Is there a drill that can be used to measure my level of play?

Many “playing the ghost” player rating drills have been developed and used over the years. The phrase “playing the ghost” implies that you are playing by yourself against a fictitious opponent (the “ghost”) who never misses. A ghost drill consists of racking a certain number of balls (e.g., 7, 9, 10, 15), breaking, taking ball in hand after the break, and attempting to run out. Alternatively, you can just randomly spread the balls on the table before taking ball in hand. If you run out, you have beaten the “ghost.” You can keep score by keeping track of your rack winning percentage or by totaling the total number of balls pocketed before missing in a given number of racks (e.g., 10). You can also play “progressive ghost,” where you increase the number of balls on the table when you succeed running a certain number of racks (e.g., 2 or 3 of 3) and decrease the number of balls when you fail to run the majority of racks (e.g, 0 or 1 of 3). The number of balls you end up at after a long session is your score.

“Playing the ghost” rating drills are useful to assess your level of play and track improvement over time. They also provide practice with offensive skills (shot making, position play, handling of clusters and problem balls, and breaking). Safety play, a very important part of the game, is not addressed in “playing the ghost” drills. Example “playing the ghost” drills and rating systems are the 9-ball rating drill or Sharivari extended ghost drill (which provide a 1-10 and A-D rating) and the 10-ball version. The 15-ball-rotation rating drill provides a similar way to rate performance. The 10-ball-ghost version is the most recommended and seems to provide fairly accurate player ratings. Here’s a record-keeping spreadsheet created by “tashworth19191” (in AZB post) useful for tracking progress over time with the 9-ball rating drill.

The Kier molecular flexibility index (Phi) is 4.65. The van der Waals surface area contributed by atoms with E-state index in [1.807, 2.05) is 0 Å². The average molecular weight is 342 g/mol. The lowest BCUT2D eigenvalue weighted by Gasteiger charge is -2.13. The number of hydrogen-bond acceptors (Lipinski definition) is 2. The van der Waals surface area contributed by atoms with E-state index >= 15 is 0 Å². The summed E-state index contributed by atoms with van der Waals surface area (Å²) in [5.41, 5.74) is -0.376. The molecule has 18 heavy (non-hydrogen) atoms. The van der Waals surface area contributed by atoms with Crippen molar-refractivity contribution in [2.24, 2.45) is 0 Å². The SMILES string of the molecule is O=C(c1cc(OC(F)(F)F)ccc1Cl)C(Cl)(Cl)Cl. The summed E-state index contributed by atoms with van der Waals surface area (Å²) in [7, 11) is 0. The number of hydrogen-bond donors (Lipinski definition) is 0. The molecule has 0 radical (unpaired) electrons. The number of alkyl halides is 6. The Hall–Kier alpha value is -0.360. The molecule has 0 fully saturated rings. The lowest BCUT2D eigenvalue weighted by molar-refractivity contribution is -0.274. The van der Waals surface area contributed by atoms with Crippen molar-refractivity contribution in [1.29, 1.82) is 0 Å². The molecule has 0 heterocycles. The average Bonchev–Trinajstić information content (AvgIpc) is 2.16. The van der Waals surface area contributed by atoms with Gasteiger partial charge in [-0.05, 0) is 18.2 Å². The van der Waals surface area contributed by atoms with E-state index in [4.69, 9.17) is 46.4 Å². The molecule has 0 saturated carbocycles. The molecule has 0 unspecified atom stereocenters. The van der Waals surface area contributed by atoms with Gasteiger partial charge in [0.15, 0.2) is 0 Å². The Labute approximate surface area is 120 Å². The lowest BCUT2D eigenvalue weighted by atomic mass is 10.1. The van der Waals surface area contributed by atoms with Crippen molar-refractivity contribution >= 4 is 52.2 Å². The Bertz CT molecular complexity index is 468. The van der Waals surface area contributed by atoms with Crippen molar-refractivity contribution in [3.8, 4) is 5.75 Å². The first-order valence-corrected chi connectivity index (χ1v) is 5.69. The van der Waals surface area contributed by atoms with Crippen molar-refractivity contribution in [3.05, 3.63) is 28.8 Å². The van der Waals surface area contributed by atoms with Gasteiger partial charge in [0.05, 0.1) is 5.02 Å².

The “playing the ghost” drills do not test a complete range of pool skills, but they do a decent job at rating a person’s primary offensive skills. However, the scores can vary a lot from one session to the next, and there can be a fair amount of luck (both good and bad) involved concerning ball clustering and weird run-out patterns; but if you do a bunch of sessions and throw out the low and high scores, the median (middle) score provides a fairly accurate measure of one’s offensive ability.

Here’s an impressive example of a pro (Darren Appleton) “playing the ghost” effectively.

A variation of “playing the ghost” that incorporates defensive play allows safeties. If you hide the CB from the OB, you get ball in hand and can continue your run. The assumption is that the “ghost” can’t jump or kick.

Another variation of “playing the ghost in 9-ball” is the game called “99.”

A better system for determining and monitoring a player’s level of ability is the FargoRate rating and handicapping system. If you don’t have a FargoRating, you can approximate your rating with playing-ability tests like the Runout Drill System (RDS) or the Billiard University (BU) Playing Ability Exams. They assess a wide range of important pool skills in a methodical, thorough, and consistent way. They also provide a numeric and descriptive rating. The BU rating comparison chart shows how the BU rating correlates to other commonly used rating and handicapping systems, including the ABCD rating system:

BU Player Rating Comparison Table

For more information, see “Player Ratings” (BD, December, 2020).

As with all rating systems and drills, results can vary with table size. Generally, the rating systems are developed assuming the drills are done on a typical-difficulty-level, standard 9′ table. The Table Difficulty Factor (TDF) offers a way to compare difficulty levels of different tables to help put scores and ratings into proper perspective.

More rating drills can be found on the drills and exercises resource page.

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